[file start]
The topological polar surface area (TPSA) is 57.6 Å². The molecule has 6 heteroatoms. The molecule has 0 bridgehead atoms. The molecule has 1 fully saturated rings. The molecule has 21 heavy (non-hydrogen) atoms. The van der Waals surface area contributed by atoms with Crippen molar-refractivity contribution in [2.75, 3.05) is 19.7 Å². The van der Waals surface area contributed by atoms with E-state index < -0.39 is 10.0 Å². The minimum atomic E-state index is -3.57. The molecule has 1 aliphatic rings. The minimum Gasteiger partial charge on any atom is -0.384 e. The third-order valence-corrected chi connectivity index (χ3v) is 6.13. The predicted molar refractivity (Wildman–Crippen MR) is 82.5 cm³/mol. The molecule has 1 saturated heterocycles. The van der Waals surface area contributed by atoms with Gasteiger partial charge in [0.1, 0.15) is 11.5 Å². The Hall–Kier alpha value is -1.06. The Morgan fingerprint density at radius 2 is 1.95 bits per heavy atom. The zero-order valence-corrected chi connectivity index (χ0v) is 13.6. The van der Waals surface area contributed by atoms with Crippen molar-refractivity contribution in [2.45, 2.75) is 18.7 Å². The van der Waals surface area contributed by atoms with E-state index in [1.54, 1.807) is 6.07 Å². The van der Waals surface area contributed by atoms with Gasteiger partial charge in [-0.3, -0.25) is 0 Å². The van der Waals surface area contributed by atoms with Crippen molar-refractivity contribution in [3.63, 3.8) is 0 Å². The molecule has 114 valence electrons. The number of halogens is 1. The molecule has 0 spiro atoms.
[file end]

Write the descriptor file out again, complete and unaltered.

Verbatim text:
The topological polar surface area (TPSA) is 57.6 Å². The molecule has 6 heteroatoms. The molecule has 0 bridgehead atoms. The molecule has 1 fully saturated rings. The molecule has 21 heavy (non-hydrogen) atoms. The van der Waals surface area contributed by atoms with Crippen molar-refractivity contribution in [2.75, 3.05) is 19.7 Å². The van der Waals surface area contributed by atoms with E-state index < -0.39 is 10.0 Å². The minimum atomic E-state index is -3.57. The molecule has 1 aliphatic rings. The minimum Gasteiger partial charge on any atom is -0.384 e. The third-order valence-corrected chi connectivity index (χ3v) is 6.13. The predicted molar refractivity (Wildman–Crippen MR) is 82.5 cm³/mol. The molecule has 1 saturated heterocycles. The van der Waals surface area contributed by atoms with Gasteiger partial charge in [0.1, 0.15) is 11.5 Å². The Hall–Kier alpha value is -1.06. The Morgan fingerprint density at radius 2 is 1.95 bits per heavy atom. The zero-order valence-corrected chi connectivity index (χ0v) is 13.6. The van der Waals surface area contributed by atoms with Crippen molar-refractivity contribution in [2.45, 2.75) is 18.7 Å². The van der Waals surface area contributed by atoms with E-state index in [1.54, 1.807) is 6.07 Å². The van der Waals surface area contributed by atoms with Gasteiger partial charge in [-0.3, -0.25) is 0 Å². The van der Waals surface area contributed by atoms with Crippen molar-refractivity contribution in [3.63, 3.8) is 0 Å². The molecule has 114 valence electrons. The number of halogens is 1. The molecule has 0 spiro atoms.